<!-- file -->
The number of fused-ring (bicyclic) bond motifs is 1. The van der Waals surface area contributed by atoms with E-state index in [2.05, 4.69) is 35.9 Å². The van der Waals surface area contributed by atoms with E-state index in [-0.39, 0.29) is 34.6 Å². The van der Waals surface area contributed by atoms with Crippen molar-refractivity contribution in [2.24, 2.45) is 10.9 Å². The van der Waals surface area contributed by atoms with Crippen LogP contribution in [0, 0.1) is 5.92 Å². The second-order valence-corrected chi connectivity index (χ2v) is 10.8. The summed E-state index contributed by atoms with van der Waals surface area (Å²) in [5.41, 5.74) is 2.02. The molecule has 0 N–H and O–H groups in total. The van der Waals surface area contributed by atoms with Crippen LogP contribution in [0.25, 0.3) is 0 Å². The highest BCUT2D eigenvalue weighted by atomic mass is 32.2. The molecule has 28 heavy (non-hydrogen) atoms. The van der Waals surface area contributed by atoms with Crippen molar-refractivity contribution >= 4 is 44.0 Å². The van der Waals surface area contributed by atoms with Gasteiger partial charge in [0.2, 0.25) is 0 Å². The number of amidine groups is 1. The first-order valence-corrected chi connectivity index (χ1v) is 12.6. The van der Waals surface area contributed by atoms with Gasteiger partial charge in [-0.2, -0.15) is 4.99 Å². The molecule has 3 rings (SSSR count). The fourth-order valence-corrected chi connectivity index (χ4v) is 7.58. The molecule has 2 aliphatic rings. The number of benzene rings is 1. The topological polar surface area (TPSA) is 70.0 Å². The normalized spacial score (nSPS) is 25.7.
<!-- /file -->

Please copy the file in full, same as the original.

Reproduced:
The number of fused-ring (bicyclic) bond motifs is 1. The van der Waals surface area contributed by atoms with E-state index in [2.05, 4.69) is 35.9 Å². The van der Waals surface area contributed by atoms with E-state index in [-0.39, 0.29) is 34.6 Å². The van der Waals surface area contributed by atoms with Crippen molar-refractivity contribution in [2.24, 2.45) is 10.9 Å². The van der Waals surface area contributed by atoms with Crippen LogP contribution in [0, 0.1) is 5.92 Å². The second-order valence-corrected chi connectivity index (χ2v) is 10.8. The summed E-state index contributed by atoms with van der Waals surface area (Å²) in [5.41, 5.74) is 2.02. The molecule has 0 N–H and O–H groups in total. The van der Waals surface area contributed by atoms with Crippen LogP contribution in [0.25, 0.3) is 0 Å². The highest BCUT2D eigenvalue weighted by atomic mass is 32.2. The molecule has 28 heavy (non-hydrogen) atoms. The van der Waals surface area contributed by atoms with Crippen molar-refractivity contribution >= 4 is 44.0 Å². The van der Waals surface area contributed by atoms with Gasteiger partial charge in [0.2, 0.25) is 0 Å². The number of amidine groups is 1. The first-order valence-corrected chi connectivity index (χ1v) is 12.6. The van der Waals surface area contributed by atoms with Gasteiger partial charge in [-0.2, -0.15) is 4.99 Å². The molecule has 3 rings (SSSR count). The fourth-order valence-corrected chi connectivity index (χ4v) is 7.58. The molecule has 2 aliphatic rings. The number of benzene rings is 1. The topological polar surface area (TPSA) is 70.0 Å². The normalized spacial score (nSPS) is 25.7.